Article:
# Celestial Wheels¶

This project draws a loopy curve, that mathematicians call an epitrochoid, and everyone else calls a spirograph pattern. It introduces the idea of an object and its methods.

## Turtles, turtles, turtles¶

In earlier projects we used only one turtle, with no name,
and your commands like `forward`

and `left`

,
went to that unnamed turtle.
Here you’ll create two other turtles,
and send commands to each of them by name.

First, let’s see how this works. Start the project with an empty Trinket. Type in the editor:

```
# Epitrochoids
from turtle import *
# Test
ted = Turtle()
```

This is how you make a new turtle,
and a variable `ted`

to refer to it.
Now we can give `ted`

the turtle some things to do.
**Add** and run this:

```
ted.color("blue")
ted.left(60)
ted.forward(100)
```

These instructions work like function calls, but addressed to `ted`

.
A function addressed to a particular object is called a *method*.
The dot `.`

is how you address a *method* to an object in Python.
It has to be something the object knows how to do,
so you can’t say `ted.print()`

, because turtles don’t know that word.
The unnamed turtle is still there and waiting for your instructions:

```
forward(100)
```

**Delete** the test code so your Trinket looks like this again:

```
# Epitrochoids
from turtle import *
# Test
```

## Setting up the guide turtles¶

For the next part,
we need two “guide” turtles,
each of which draws a circle.
Each guide has to be set up a certain distance from home,
so **add** these two functions to your code (above `# Test`

),
so it looks like this:

```
# Epitrochoids
from turtle import *
def new_guide(r, c):
"Return a new guide turtle of radius r and colour c"
t = Turtle()
t.speed("fastest")
t.color(c)
# Go to (r,0) without drawing
t.penup()
t.setposition(r,0)
t.left(90)
t.pendown()
return t
def mid(p, q):
"Half way between positions p and q"
x = (p[0] + q[0]) / 2
y = (p[1] + q[1]) / 2
return x, y
# Test
```

Notice that the `new_guide`

function *returns* a turtle.
**Add** this code starting after `# Test`

and run the program:

```
g = new_guide(100, "blue")
start = g.position()
g.circle(50, 90)
end = g.position()
setposition(mid(start,end))
```

In that last line we did two things at one:
the `mid`

function calculates the half-way point between `start`

and `end`

,
then `setposition`

takes your unnamed turtle there.
You should see this:

The unnamed turtle (black)
has moved halfway between start and end of the blue arc.
When that works, **delete** the test code again.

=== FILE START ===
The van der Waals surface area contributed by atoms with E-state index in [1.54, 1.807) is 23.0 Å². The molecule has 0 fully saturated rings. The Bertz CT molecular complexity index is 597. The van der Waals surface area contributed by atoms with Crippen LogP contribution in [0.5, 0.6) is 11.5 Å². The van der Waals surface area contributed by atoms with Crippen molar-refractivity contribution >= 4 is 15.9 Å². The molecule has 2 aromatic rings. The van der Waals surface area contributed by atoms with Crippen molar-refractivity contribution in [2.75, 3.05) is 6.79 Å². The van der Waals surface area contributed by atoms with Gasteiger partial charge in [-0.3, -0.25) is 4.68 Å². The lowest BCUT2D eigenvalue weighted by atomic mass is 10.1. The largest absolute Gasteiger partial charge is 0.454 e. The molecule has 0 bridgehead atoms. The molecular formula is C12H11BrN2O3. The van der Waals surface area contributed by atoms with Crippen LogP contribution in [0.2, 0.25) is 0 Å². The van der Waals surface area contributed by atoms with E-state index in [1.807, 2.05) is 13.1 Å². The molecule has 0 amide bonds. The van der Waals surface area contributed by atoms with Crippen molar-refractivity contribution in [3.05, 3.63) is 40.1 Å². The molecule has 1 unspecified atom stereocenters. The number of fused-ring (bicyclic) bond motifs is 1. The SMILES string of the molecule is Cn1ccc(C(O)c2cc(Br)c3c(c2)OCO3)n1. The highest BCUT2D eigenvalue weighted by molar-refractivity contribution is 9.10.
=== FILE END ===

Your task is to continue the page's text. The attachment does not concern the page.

## Moving the guides¶

The first job is to make the guides move in their orbits.
**Add** this function to your program,
and call it as a test:

```
def epitrochoid(a, b, L, M=1):
ta = new_guide(a, "blue")
tb = new_guide(b, "red")
# N little steps s make one circle
N = 500
s = 360/N
for i in range(N):
ta.circle(a, L*s)
tb.circle(b, M*s)
# Test
epitrochoid(90, 100, 3, 2)
```

Run that. You should see blue and red circles drawn.

The blue turtle goes round L=3 times, and the red turtle M=2 times.
You can see how this works in the code.
`N`

just has to be a big enough number to make the final curve smooth.
`N`

steps of size `s`

make 360 degrees, exactly one circle.
So `N`

steps of `L`

or `M`

steps make `L`

or `M`

full circles.

`M=1`

on the first line says that,
if you don’t give it a value in the call to `epitrochoid`

,
`M`

will be equal to 1.

## Compute the shape¶

The shape we are looking for is drawn by keeping our unnamed turte mid-way between the two guide turtles.

**Add** lines to the `epitrochoid`

function so it reads like this:

```
def epitrochoid(a, b, L, M=1):
ta = new_guide(a, "blue")
tb = new_guide(b, "red")
# Set start position for unnamed turtle
penup()
setposition((a+b)/2, 0)
pendown()
# N little steps s make one circle
N = 500
s = 360/N
for i in range(N):
ta.circle(a, L*s)
tb.circle(b, M*s)
m = mid(ta.pos(), tb.pos())
setposition(m)
```

Run the code. You should see this:

## Tidy up¶

It would be nice if the guide circles were not on the final drawing.
**Change** the function `new_guide`

,
so guide turtles are invisiible (`hideturtle`

)
and do not draw (do not `pendown`

).

```
def new_guide(r, c):
"Return a new guide turtle of radius r and colour c"
t = Turtle()
t.speed("fastest")
t.color(c)
# Go to (r,0) without drawing
t.penup()
t.setposition(r,0)
t.left(90)
t.hideturtle()
#t.pendown()
return t
```

Style the unnamed turtle to your liking:

```
# Test
speed("fastest")
width(5)
color("lime green")
epitrochoid(90, 100, 3, 2)
hideturtle()
```

## Inspiring examples¶

Try changing the numbers in the call to `epitrochoid`

like this:

```
a, b = 50, 150
epitrochoid(a, b, 4)
color("goldenrod")
epitrochoid(a, b, 5)
color("sienna")
epitrochoid(a, b, 6)
```

(Remember, M=1 if you don’t give a fourth argument.) Suppose you change just one line now:

```
a, b = -50, 150
```

and run again. When the loops point outwards, the shape is called a hypotrochoid.

What’s happening here?

```
a, b = 250, 300
epitrochoid(a, b, 4)
color("goldenrod")
epitrochoid(a, b, 5)
color("sienna")
epitrochoid(a, b, 6)
```

And what about here?

```
L = 6
a, x = 20, 50
epitrochoid(a, L*a, L)
color("goldenrod")
epitrochoid(a, L*a + x, L)
color("sienna")
epitrochoid(a, L*a - x, L)
```

Find other interesting shapes of your own.

## Some advanced questions¶

If you like investigating mathematical patterns, this code project poses some interesting questions.

- What determines the number of loops?
- What values for
`a`

and`b`

make the curve pass through (0,0)? (Hint: where would the guide turtles be at that moment?)

A shape in this family, where the curve passes through zero, is called a “rose”.

- When do the loops become points?
- Both curves below have 3 loops: what is the difference between them? (Hint: imagine you are standing in the middle, then walk to the outside. What is the smallest number of green lines you have to cross? And brown?)